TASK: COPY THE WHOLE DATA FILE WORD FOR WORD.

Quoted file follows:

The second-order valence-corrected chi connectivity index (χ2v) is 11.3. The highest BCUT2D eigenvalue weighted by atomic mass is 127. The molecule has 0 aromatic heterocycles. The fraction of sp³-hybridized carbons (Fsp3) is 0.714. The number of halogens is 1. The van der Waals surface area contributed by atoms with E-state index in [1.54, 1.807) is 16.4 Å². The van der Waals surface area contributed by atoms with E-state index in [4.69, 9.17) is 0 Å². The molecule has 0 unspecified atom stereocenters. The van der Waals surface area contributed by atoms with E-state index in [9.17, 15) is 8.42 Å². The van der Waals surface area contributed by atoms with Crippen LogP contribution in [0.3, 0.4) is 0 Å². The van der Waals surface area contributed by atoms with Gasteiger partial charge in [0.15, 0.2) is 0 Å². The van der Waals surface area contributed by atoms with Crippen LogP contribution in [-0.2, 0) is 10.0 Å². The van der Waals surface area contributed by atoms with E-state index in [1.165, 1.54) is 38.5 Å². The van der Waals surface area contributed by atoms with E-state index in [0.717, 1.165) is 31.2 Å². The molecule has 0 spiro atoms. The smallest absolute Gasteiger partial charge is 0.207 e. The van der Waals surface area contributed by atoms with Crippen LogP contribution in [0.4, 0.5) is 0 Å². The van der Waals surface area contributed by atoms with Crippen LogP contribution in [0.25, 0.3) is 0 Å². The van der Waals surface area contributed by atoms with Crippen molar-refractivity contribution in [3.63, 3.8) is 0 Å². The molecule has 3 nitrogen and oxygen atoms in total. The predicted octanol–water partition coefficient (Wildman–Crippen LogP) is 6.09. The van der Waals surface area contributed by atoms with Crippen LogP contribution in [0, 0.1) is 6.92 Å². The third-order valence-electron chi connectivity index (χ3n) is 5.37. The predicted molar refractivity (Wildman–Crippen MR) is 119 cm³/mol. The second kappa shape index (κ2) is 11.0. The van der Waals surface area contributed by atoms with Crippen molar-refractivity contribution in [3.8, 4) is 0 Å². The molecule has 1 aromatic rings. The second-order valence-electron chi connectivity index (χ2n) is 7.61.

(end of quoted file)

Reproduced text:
The second-order valence-corrected chi connectivity index (χ2v) is 11.3. The highest BCUT2D eigenvalue weighted by atomic mass is 127. The molecule has 0 aromatic heterocycles. The fraction of sp³-hybridized carbons (Fsp3) is 0.714. The number of halogens is 1. The van der Waals surface area contributed by atoms with E-state index in [1.54, 1.807) is 16.4 Å². The van der Waals surface area contributed by atoms with E-state index in [4.69, 9.17) is 0 Å². The molecule has 0 unspecified atom stereocenters. The van der Waals surface area contributed by atoms with E-state index in [9.17, 15) is 8.42 Å². The van der Waals surface area contributed by atoms with Crippen LogP contribution in [0.3, 0.4) is 0 Å². The van der Waals surface area contributed by atoms with Gasteiger partial charge in [0.15, 0.2) is 0 Å². The van der Waals surface area contributed by atoms with Crippen LogP contribution in [-0.2, 0) is 10.0 Å². The van der Waals surface area contributed by atoms with E-state index in [1.165, 1.54) is 38.5 Å². The van der Waals surface area contributed by atoms with E-state index in [0.717, 1.165) is 31.2 Å². The molecule has 0 spiro atoms. The smallest absolute Gasteiger partial charge is 0.207 e. The van der Waals surface area contributed by atoms with Crippen LogP contribution in [0.4, 0.5) is 0 Å². The van der Waals surface area contributed by atoms with Crippen LogP contribution in [0.25, 0.3) is 0 Å². The van der Waals surface area contributed by atoms with Crippen molar-refractivity contribution in [3.63, 3.8) is 0 Å². The molecule has 3 nitrogen and oxygen atoms in total. The predicted octanol–water partition coefficient (Wildman–Crippen LogP) is 6.09. The van der Waals surface area contributed by atoms with Crippen LogP contribution in [0, 0.1) is 6.92 Å². The third-order valence-electron chi connectivity index (χ3n) is 5.37. The predicted molar refractivity (Wildman–Crippen MR) is 119 cm³/mol. The second kappa shape index (κ2) is 11.0. The van der Waals surface area contributed by atoms with Crippen molar-refractivity contribution in [3.8, 4) is 0 Å². The molecule has 1 aromatic rings. The second-order valence-electron chi connectivity index (χ2n) is 7.61.